Volume 1, No 2.

Copyright @2009 Australian and New Zealand Journal of European Studies

Vol 1(2) NZ ISSN 1176-7758 & AUS ISSN 1836-1803

 

Contents

John Leslie (Victoria University, Wellington.) "The EU Services Directive, German Labour Market Regulation and Institutional Change." (Pg 1.)

 

How does extending markets across national borders impact national institutions regulating labour markets? This paper addresses this question by analysing resistance in Germany to the European Commission’s draft Directive on an Internal Market for Services (COM(2004) 2 final/3). It demonstrates how the Commission’s initial attempt to integrate European service markets threatened to accelerate changes in the institutional structure of post-war German industrial relations. The paper shows how a broad spectrum of social and political interests in Germany united in successful opposition to this threat. It also demonstrates, however, that this resistance only postponed institutional reform in German labour markets and pushed the reform process—temporarily—from European to German legislative arenas. This study demonstrates that European market liberalisation, rather than driving the German state from labour markets, is pushing it to take a more active role in regulating employment. It also provides observations about processes of institutional change.

 

Gloria Martinez (University of Melbourne, Melbourne.) "Aznar’s war: Understanding Spain’s decision to participate in the 2003 US-led invasion of Iraq." (Pg 22.)

 

This article seeks to examine what factors influenced the Aznar government’s support of the US-led invasion of Iraq to understand the Spanish symbolic contribution to this operation as part of the Coalition of the Willing, a decision that appeared focused on the short-term benefits for Spain rather than the long-term benefits for Iraq or the international community. Traditional approaches to state behaviour tend to focus on states as the main actors, and on decisions as a means to establish why states behave the way they do, and why states decide to participate in international military operations. However, these approaches seem too superficial and fail to take into consideration domestic dynamics and political narratives employed to justify particular political decisions. A closer look at the political narratives reveals what factors appear to be influential in the decision-making process and help us understand what lies behind states’ support for and contribution to international military operations. The article concludes that in the months leading up to and following the Iraq crisis, it became very clear that the factors that appeared to influence the positions of political actors in Spain were different, and those that constituted the narratives of Aznar’s government were as much a response to the external environment as ideological factors.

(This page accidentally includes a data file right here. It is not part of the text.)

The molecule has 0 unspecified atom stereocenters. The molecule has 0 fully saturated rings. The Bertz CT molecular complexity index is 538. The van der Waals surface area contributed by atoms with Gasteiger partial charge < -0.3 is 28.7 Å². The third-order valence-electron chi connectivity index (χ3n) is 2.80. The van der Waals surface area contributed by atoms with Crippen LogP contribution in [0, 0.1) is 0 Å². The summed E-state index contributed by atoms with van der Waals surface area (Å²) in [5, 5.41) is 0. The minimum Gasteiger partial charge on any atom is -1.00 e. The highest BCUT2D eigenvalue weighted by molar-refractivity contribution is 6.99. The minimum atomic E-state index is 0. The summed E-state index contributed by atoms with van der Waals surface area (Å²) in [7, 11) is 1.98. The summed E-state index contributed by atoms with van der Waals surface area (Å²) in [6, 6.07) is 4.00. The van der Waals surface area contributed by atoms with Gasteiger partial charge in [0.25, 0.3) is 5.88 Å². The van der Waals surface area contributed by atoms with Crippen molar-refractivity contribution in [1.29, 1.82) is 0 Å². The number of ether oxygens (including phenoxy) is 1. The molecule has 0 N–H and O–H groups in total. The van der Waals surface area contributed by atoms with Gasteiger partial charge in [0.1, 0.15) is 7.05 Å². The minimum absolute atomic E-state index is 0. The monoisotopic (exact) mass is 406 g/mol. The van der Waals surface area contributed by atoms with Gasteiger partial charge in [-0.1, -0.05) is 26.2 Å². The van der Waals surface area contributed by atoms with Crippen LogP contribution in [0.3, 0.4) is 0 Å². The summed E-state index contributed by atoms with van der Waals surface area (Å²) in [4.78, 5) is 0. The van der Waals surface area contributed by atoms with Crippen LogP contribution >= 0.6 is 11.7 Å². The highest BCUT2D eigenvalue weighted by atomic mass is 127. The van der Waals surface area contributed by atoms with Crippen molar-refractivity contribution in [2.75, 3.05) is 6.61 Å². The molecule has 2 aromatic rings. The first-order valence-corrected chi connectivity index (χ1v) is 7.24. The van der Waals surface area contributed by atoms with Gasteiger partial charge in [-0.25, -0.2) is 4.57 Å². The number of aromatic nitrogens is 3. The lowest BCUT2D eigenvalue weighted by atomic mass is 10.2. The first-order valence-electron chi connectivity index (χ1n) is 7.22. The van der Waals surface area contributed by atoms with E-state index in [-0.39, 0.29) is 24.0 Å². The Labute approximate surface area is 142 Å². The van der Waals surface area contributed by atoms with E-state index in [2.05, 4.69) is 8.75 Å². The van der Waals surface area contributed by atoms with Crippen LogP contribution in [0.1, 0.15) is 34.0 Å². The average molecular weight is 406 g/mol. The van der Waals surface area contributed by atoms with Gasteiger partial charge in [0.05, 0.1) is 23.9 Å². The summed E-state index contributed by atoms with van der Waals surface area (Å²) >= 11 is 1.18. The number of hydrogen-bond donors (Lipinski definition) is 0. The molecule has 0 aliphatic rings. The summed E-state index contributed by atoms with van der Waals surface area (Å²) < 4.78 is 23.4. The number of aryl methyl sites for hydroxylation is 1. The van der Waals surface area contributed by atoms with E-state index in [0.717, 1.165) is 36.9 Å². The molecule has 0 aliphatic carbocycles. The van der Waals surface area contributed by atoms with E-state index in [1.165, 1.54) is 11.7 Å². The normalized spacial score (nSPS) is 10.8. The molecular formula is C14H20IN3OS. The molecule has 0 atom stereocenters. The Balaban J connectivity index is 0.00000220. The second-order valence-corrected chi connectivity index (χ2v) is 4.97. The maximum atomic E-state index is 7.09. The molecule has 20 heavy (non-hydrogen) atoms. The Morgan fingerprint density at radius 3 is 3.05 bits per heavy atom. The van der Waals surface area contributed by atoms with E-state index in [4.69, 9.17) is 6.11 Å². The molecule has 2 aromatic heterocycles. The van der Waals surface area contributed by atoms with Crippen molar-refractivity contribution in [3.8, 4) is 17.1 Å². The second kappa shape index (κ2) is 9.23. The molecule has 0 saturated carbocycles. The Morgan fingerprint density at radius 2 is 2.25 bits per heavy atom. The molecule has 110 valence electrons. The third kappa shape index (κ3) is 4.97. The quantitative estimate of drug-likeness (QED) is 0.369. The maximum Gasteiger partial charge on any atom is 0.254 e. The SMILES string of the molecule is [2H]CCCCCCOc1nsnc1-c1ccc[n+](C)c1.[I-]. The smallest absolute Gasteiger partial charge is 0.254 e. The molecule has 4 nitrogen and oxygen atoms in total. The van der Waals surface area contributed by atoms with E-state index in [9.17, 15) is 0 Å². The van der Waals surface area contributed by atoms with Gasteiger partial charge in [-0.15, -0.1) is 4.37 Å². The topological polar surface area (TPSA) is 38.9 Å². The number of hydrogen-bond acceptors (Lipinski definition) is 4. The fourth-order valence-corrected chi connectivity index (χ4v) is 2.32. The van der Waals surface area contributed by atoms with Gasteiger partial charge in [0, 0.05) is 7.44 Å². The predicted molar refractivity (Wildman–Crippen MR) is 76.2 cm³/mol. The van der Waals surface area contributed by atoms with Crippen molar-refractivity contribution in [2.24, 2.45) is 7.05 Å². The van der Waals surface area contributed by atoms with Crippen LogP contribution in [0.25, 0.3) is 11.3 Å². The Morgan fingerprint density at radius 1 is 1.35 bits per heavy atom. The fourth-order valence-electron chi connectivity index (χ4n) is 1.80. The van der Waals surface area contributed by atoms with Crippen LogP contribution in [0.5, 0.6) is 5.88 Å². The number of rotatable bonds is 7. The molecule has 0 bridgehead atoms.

Milenko Petrovic (University of Canterbury, Christchurch.) "(What about) the Further Enlargement of the EU? In between European Enlargement Fatigue and Balkan Instability Challenges."  (Pg 40.)

 

Despite an initial delay in post-communist reforms and opening the EU accession process, Bulgaria and Romania have already succeeded in becoming EU members while Croatia is just a ‘step away’ from full membership status. Although considerably behind these three, the remaining (Western) Balkan states have been progressing fairly well in the association negotiations (i.e. Stabilisation and Association Process) with the European Union since the early 2000s and expect to officially open negotiations for accession (as is the case with FYR Macedonia) or get full candidate status by the end of 2009 or in 2010 at the latest. However, on their way to Europe, these countries have still to overcome some challenges which the previous EU membership candidates from post-communist Europe faced to a significantly lesser extent or not at all. Focusing on the problems of the increased toughness of EU accession criteria due to the declining public support in the ‘old’ EU member states for further EU enlargement and on the interior political instability in the countries of the Western Balkans, caused primarily by their still ‘undefined’ statehood status, this paper investigates the character and strength of the remaining obstacles for further enlargement of the European Union into the Balkan region.

 

2009 Monash and University European and EU Centre Young Researchers  Conference 

 

Book Reviews

 

Notes on Contributors